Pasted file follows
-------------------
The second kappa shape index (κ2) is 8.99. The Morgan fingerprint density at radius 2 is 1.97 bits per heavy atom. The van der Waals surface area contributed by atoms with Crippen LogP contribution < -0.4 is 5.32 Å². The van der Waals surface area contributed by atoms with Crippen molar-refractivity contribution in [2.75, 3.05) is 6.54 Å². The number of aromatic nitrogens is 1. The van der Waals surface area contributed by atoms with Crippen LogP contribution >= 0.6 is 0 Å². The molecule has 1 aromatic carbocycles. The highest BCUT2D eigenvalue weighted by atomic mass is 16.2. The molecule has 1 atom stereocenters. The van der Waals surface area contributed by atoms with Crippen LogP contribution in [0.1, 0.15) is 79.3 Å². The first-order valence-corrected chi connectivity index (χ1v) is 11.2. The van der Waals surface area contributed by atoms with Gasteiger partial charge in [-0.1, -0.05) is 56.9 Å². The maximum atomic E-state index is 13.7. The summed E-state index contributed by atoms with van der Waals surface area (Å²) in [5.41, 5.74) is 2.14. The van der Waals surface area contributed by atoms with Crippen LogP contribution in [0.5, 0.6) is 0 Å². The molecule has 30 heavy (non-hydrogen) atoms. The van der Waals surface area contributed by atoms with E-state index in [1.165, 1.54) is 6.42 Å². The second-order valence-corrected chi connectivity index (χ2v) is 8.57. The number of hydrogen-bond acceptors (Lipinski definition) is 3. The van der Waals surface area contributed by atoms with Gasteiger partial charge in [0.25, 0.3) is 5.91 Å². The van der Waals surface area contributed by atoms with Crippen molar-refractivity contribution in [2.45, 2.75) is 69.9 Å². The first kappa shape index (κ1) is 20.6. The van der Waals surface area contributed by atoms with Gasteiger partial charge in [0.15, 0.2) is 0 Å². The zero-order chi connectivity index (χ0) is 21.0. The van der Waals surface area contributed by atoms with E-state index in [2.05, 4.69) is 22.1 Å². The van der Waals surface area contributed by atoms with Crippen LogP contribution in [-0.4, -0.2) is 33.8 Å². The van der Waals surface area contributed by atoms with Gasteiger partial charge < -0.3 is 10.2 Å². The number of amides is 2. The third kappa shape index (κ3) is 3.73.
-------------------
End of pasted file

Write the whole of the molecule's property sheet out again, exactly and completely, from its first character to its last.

The second kappa shape index (κ2) is 8.99. The Morgan fingerprint density at radius 2 is 1.97 bits per heavy atom. The van der Waals surface area contributed by atoms with Crippen LogP contribution < -0.4 is 5.32 Å². The van der Waals surface area contributed by atoms with Crippen molar-refractivity contribution in [2.75, 3.05) is 6.54 Å². The number of aromatic nitrogens is 1. The van der Waals surface area contributed by atoms with Crippen LogP contribution >= 0.6 is 0 Å². The molecule has 1 aromatic carbocycles. The highest BCUT2D eigenvalue weighted by atomic mass is 16.2. The molecule has 1 atom stereocenters. The van der Waals surface area contributed by atoms with Crippen LogP contribution in [0.1, 0.15) is 79.3 Å². The first-order valence-corrected chi connectivity index (χ1v) is 11.2. The van der Waals surface area contributed by atoms with Gasteiger partial charge in [-0.1, -0.05) is 56.9 Å². The maximum atomic E-state index is 13.7. The summed E-state index contributed by atoms with van der Waals surface area (Å²) in [5.41, 5.74) is 2.14. The van der Waals surface area contributed by atoms with Crippen LogP contribution in [0.5, 0.6) is 0 Å². The molecule has 30 heavy (non-hydrogen) atoms. The van der Waals surface area contributed by atoms with E-state index in [1.165, 1.54) is 6.42 Å². The second-order valence-corrected chi connectivity index (χ2v) is 8.57. The number of hydrogen-bond acceptors (Lipinski definition) is 3. The van der Waals surface area contributed by atoms with Gasteiger partial charge in [0.25, 0.3) is 5.91 Å². The van der Waals surface area contributed by atoms with Crippen molar-refractivity contribution in [2.45, 2.75) is 69.9 Å². The first kappa shape index (κ1) is 20.6. The van der Waals surface area contributed by atoms with Gasteiger partial charge in [0.15, 0.2) is 0 Å². The zero-order chi connectivity index (χ0) is 21.0. The van der Waals surface area contributed by atoms with E-state index in [2.05, 4.69) is 22.1 Å². The van der Waals surface area contributed by atoms with Crippen LogP contribution in [-0.4, -0.2) is 33.8 Å². The van der Waals surface area contributed by atoms with Gasteiger partial charge < -0.3 is 10.2 Å². The number of amides is 2. The third kappa shape index (κ3) is 3.73.